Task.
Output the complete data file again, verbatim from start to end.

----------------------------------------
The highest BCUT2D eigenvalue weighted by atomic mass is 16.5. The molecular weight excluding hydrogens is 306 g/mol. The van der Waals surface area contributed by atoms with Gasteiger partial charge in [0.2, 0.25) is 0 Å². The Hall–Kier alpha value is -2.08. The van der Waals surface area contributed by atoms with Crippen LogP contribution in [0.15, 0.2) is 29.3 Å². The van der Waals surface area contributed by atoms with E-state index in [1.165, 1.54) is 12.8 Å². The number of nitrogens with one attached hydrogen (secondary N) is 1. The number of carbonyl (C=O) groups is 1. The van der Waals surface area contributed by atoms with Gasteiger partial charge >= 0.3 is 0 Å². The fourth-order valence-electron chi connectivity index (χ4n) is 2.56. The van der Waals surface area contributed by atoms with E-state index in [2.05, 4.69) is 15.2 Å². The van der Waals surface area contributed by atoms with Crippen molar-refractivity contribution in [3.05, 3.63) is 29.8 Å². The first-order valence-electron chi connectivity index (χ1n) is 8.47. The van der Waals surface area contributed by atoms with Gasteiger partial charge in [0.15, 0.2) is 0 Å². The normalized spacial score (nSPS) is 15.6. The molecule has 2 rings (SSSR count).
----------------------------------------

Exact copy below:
The highest BCUT2D eigenvalue weighted by atomic mass is 16.5. The molecular weight excluding hydrogens is 306 g/mol. The van der Waals surface area contributed by atoms with Gasteiger partial charge in [0.2, 0.25) is 0 Å². The Hall–Kier alpha value is -2.08. The van der Waals surface area contributed by atoms with Crippen LogP contribution in [0.15, 0.2) is 29.3 Å². The van der Waals surface area contributed by atoms with E-state index in [1.165, 1.54) is 12.8 Å². The number of nitrogens with one attached hydrogen (secondary N) is 1. The number of carbonyl (C=O) groups is 1. The van der Waals surface area contributed by atoms with Gasteiger partial charge >= 0.3 is 0 Å². The fourth-order valence-electron chi connectivity index (χ4n) is 2.56. The van der Waals surface area contributed by atoms with E-state index in [2.05, 4.69) is 15.2 Å². The van der Waals surface area contributed by atoms with Crippen molar-refractivity contribution in [3.05, 3.63) is 29.8 Å². The first-order valence-electron chi connectivity index (χ1n) is 8.47. The van der Waals surface area contributed by atoms with Gasteiger partial charge in [0.15, 0.2) is 0 Å². The normalized spacial score (nSPS) is 15.6. The molecule has 2 rings (SSSR count).